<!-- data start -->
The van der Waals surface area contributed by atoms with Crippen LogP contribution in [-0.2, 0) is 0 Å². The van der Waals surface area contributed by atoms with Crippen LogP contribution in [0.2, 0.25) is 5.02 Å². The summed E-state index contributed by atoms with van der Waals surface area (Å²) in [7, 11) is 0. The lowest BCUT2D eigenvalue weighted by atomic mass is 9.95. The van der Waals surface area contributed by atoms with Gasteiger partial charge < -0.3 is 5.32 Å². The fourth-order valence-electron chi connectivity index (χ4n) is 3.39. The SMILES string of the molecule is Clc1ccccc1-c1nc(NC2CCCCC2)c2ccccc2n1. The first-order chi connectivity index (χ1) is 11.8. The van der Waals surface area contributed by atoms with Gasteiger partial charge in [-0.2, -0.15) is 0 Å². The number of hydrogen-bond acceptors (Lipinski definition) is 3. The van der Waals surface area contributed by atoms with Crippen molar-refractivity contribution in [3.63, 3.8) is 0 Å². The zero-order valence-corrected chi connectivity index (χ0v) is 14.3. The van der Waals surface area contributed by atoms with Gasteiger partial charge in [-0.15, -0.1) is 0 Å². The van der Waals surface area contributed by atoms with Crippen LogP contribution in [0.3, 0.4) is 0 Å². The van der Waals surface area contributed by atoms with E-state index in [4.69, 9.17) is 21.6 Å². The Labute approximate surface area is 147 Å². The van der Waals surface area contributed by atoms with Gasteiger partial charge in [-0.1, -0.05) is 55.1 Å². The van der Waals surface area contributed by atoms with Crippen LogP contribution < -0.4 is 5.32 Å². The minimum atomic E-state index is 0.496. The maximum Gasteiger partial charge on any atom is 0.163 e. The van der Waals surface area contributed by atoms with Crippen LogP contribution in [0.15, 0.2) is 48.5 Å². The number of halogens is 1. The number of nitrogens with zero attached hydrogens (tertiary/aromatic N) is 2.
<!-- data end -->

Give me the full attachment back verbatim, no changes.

The van der Waals surface area contributed by atoms with Crippen LogP contribution in [-0.2, 0) is 0 Å². The van der Waals surface area contributed by atoms with Crippen LogP contribution in [0.2, 0.25) is 5.02 Å². The summed E-state index contributed by atoms with van der Waals surface area (Å²) in [7, 11) is 0. The lowest BCUT2D eigenvalue weighted by atomic mass is 9.95. The van der Waals surface area contributed by atoms with Gasteiger partial charge < -0.3 is 5.32 Å². The fourth-order valence-electron chi connectivity index (χ4n) is 3.39. The SMILES string of the molecule is Clc1ccccc1-c1nc(NC2CCCCC2)c2ccccc2n1. The first-order chi connectivity index (χ1) is 11.8. The van der Waals surface area contributed by atoms with Gasteiger partial charge in [-0.2, -0.15) is 0 Å². The number of hydrogen-bond acceptors (Lipinski definition) is 3. The van der Waals surface area contributed by atoms with Crippen molar-refractivity contribution in [3.63, 3.8) is 0 Å². The zero-order valence-corrected chi connectivity index (χ0v) is 14.3. The van der Waals surface area contributed by atoms with Gasteiger partial charge in [-0.15, -0.1) is 0 Å². The van der Waals surface area contributed by atoms with Crippen LogP contribution in [0.3, 0.4) is 0 Å². The van der Waals surface area contributed by atoms with E-state index in [4.69, 9.17) is 21.6 Å². The Labute approximate surface area is 147 Å². The van der Waals surface area contributed by atoms with Gasteiger partial charge in [-0.1, -0.05) is 55.1 Å². The van der Waals surface area contributed by atoms with Crippen LogP contribution < -0.4 is 5.32 Å². The minimum atomic E-state index is 0.496. The maximum Gasteiger partial charge on any atom is 0.163 e. The van der Waals surface area contributed by atoms with Crippen LogP contribution in [0.15, 0.2) is 48.5 Å². The number of halogens is 1. The number of nitrogens with zero attached hydrogens (tertiary/aromatic N) is 2.